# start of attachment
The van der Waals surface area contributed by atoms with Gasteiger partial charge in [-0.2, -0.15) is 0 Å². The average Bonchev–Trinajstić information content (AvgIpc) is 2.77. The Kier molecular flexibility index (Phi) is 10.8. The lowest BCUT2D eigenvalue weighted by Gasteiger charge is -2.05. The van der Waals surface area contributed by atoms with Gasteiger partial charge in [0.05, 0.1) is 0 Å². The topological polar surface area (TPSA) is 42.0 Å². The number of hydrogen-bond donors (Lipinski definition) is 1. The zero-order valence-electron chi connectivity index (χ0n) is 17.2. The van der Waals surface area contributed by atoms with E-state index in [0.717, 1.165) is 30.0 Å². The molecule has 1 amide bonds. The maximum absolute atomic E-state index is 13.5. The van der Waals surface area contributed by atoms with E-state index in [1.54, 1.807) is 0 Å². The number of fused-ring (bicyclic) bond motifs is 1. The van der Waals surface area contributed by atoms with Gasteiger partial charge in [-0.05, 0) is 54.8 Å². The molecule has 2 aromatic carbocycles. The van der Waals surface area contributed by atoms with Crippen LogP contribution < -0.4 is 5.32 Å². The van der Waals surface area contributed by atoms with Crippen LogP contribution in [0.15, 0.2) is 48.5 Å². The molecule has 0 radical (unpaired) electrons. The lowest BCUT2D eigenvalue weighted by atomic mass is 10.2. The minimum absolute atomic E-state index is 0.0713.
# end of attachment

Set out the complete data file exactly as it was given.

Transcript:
The van der Waals surface area contributed by atoms with Gasteiger partial charge in [-0.2, -0.15) is 0 Å². The average Bonchev–Trinajstić information content (AvgIpc) is 2.77. The Kier molecular flexibility index (Phi) is 10.8. The lowest BCUT2D eigenvalue weighted by Gasteiger charge is -2.05. The van der Waals surface area contributed by atoms with Gasteiger partial charge in [0.05, 0.1) is 0 Å². The topological polar surface area (TPSA) is 42.0 Å². The number of hydrogen-bond donors (Lipinski definition) is 1. The zero-order valence-electron chi connectivity index (χ0n) is 17.2. The van der Waals surface area contributed by atoms with E-state index in [0.717, 1.165) is 30.0 Å². The molecule has 1 amide bonds. The maximum absolute atomic E-state index is 13.5. The van der Waals surface area contributed by atoms with E-state index in [1.54, 1.807) is 0 Å². The number of fused-ring (bicyclic) bond motifs is 1. The van der Waals surface area contributed by atoms with Gasteiger partial charge in [-0.05, 0) is 54.8 Å². The molecule has 2 aromatic carbocycles. The van der Waals surface area contributed by atoms with Crippen LogP contribution < -0.4 is 5.32 Å². The van der Waals surface area contributed by atoms with Crippen LogP contribution in [0.15, 0.2) is 48.5 Å². The molecule has 0 radical (unpaired) electrons. The lowest BCUT2D eigenvalue weighted by atomic mass is 10.2. The minimum absolute atomic E-state index is 0.0713.